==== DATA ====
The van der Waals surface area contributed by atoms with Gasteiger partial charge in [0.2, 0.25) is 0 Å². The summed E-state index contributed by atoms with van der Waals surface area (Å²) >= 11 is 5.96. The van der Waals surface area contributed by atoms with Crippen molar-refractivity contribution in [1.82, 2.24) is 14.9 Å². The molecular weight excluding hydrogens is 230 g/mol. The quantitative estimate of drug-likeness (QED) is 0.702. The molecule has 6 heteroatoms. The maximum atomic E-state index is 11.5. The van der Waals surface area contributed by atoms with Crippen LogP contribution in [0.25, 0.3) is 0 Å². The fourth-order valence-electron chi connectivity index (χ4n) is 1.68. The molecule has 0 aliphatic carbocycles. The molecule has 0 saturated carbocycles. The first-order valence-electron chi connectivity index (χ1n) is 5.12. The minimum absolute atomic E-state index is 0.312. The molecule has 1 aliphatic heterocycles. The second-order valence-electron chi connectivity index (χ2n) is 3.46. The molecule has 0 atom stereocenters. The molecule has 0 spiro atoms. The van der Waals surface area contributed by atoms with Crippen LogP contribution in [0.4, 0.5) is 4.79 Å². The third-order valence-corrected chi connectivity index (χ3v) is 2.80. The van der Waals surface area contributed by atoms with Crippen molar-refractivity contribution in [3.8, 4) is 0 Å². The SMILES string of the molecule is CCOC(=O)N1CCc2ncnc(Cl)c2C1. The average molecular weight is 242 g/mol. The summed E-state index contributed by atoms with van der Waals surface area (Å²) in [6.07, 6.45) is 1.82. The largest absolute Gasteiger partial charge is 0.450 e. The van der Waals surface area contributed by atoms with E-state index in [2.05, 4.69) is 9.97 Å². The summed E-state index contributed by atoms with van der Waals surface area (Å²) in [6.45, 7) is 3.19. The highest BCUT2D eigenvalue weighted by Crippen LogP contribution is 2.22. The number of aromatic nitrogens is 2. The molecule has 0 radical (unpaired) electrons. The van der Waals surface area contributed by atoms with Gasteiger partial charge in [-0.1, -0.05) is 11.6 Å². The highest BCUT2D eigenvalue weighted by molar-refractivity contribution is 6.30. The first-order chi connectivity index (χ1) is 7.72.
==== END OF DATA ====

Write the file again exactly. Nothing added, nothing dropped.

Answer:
The van der Waals surface area contributed by atoms with Gasteiger partial charge in [0.2, 0.25) is 0 Å². The summed E-state index contributed by atoms with van der Waals surface area (Å²) >= 11 is 5.96. The van der Waals surface area contributed by atoms with Crippen molar-refractivity contribution in [1.82, 2.24) is 14.9 Å². The molecular weight excluding hydrogens is 230 g/mol. The quantitative estimate of drug-likeness (QED) is 0.702. The molecule has 6 heteroatoms. The maximum atomic E-state index is 11.5. The van der Waals surface area contributed by atoms with Crippen LogP contribution in [0.25, 0.3) is 0 Å². The fourth-order valence-electron chi connectivity index (χ4n) is 1.68. The molecule has 0 aliphatic carbocycles. The molecule has 0 saturated carbocycles. The first-order valence-electron chi connectivity index (χ1n) is 5.12. The minimum absolute atomic E-state index is 0.312. The molecule has 1 aliphatic heterocycles. The second-order valence-electron chi connectivity index (χ2n) is 3.46. The molecule has 0 atom stereocenters. The molecule has 0 spiro atoms. The van der Waals surface area contributed by atoms with Crippen LogP contribution in [0.4, 0.5) is 4.79 Å². The third-order valence-corrected chi connectivity index (χ3v) is 2.80. The van der Waals surface area contributed by atoms with Crippen molar-refractivity contribution in [3.8, 4) is 0 Å². The SMILES string of the molecule is CCOC(=O)N1CCc2ncnc(Cl)c2C1. The average molecular weight is 242 g/mol. The summed E-state index contributed by atoms with van der Waals surface area (Å²) in [6.07, 6.45) is 1.82. The largest absolute Gasteiger partial charge is 0.450 e. The van der Waals surface area contributed by atoms with E-state index in [2.05, 4.69) is 9.97 Å². The summed E-state index contributed by atoms with van der Waals surface area (Å²) in [6.45, 7) is 3.19. The highest BCUT2D eigenvalue weighted by Crippen LogP contribution is 2.22. The number of aromatic nitrogens is 2. The molecule has 0 radical (unpaired) electrons. The van der Waals surface area contributed by atoms with Gasteiger partial charge in [-0.1, -0.05) is 11.6 Å². The highest BCUT2D eigenvalue weighted by molar-refractivity contribution is 6.30. The first-order chi connectivity index (χ1) is 7.72.